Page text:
Environmental Controls

Silt curtains (very fine meshed material that lets water through but stops most of the suspended sediment particles in the water) have been installed on either side of the control weir, and also across North Bay, dividing the area that is being cleaned this year from the rest of the Bay.

The process water that comes out of the mechanical press is tested before returning it back to the lake and must meet the freshwater aquatic life standards approved by NS Department of Environment. The same tests are applied to water pumped out of North Bay to lower the water level. The Department is also monitoring water quality every day in the main part of Five Island Lake just on the other side of the control weir.

High Rainfall Caused Temporary Problems

So far, the environmental controls appear to have been working well and there has been no evidence that the clean-up has had any adverse impacts on the water in the main part of Five Island Lake. However, in October, when the contractor had lowered the water level in North Bay by pumping, several days of high rainfall caused a dramatic rise in the water level on the other side of the control weir in the main part of the lake. As a result of this pressure, water from the main lake started to find its way through the fill embankment supporting the former rail bridge. Safety Kleen immediately stopped pumping water out of North Bay and added new rock fill to the embankment to stabilize it.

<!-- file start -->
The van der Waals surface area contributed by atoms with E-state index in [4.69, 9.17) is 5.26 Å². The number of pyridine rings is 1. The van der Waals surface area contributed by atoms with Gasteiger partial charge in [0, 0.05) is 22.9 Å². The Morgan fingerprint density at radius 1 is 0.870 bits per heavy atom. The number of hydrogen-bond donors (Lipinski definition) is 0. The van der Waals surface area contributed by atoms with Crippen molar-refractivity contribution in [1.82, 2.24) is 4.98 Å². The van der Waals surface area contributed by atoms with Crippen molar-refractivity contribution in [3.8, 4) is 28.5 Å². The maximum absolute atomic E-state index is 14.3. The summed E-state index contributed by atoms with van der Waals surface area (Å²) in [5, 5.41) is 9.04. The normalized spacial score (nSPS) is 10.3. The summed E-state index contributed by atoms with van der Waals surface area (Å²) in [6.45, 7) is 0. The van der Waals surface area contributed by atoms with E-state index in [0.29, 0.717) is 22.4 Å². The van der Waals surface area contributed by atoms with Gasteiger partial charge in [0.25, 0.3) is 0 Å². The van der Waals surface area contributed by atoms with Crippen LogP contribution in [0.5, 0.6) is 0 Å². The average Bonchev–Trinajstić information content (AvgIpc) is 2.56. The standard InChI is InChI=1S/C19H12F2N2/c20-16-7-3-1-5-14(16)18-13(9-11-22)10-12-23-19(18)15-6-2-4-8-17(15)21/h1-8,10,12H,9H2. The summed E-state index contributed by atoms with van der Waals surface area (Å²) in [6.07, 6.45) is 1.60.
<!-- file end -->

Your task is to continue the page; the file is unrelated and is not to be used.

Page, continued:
The result of all of this was that the water in North Bay become very muddy, mainly from fine material washing off the new rock fill and sediments washing out from under the old rail bed. The Department of Transportation's consultants (Jacques Whitford) are confident, however, that very little of the PCB contaminated sediments on the bottom of North Bay got stirred up and resuspended.

Safety Kleen had to suspend clean-up operations for a few days until the suspended sediments settled out and the water was clear again. Although this caused some delays, the contractor has made adjustments to their schedule and still intends to be finished with this phase of the clean-up by mid-December.


Once this phase of the clean-up is complete, very little restoration work will be needed. The bottom of North Bay will gradually collect a new layer of clean sediments and will be re-colonized by plants and aquatic animals. At the outlet of Western Brook, however, a thin layer of clean stone will be placed over a small area because there may still be very small amounts of contaminated sediments in the crevices between boulders that cannot be retrieved. The protective stone layer will limit the likelihood of aquatic life having access to these sediments.

The abandoned rail line has been used as the access road to the North Bay site and as a staging area for all of the clean-up equipment. Because the long term plan is for the old rail line to become a multi-use trail, the Department of Natural Resources, in consultation with the St Margarets Bay Rails-to-Trails Association, has agreed that the trail can be re-aligned through the delta area. Trail users will benefit from a more scenic route.

Want a Closer Look?

If any local resident wants to have a closer look at the clean-up operations, Jacques Whitford is willing to make arrangements for a short tour of the clean-up site and equipment at North Bay. Call Sean Margueratt at 483-2337 (cell) or 876-7371 (site phone).

Community Representatives on the Five Island Lake Community Liaison Committee

Richmond Campbell, Cambrians Cove 876-7847

John Hoyt, Three Brooks 876-2722

Ken Jakeman, Lake of the Woods 876-2510

John Jardine, Five Island Lake 876-2724

Danny LeBlanc, Sheldrake Lake 876-8179

Joyce Milley, Hubley Lake Road 876-5000

Wayne Nicholson, Five Island Lake 876-2294

Murray Power, Sheldrake Lake 876-8236

Shawn Redmond, Glen Margaret 823-3068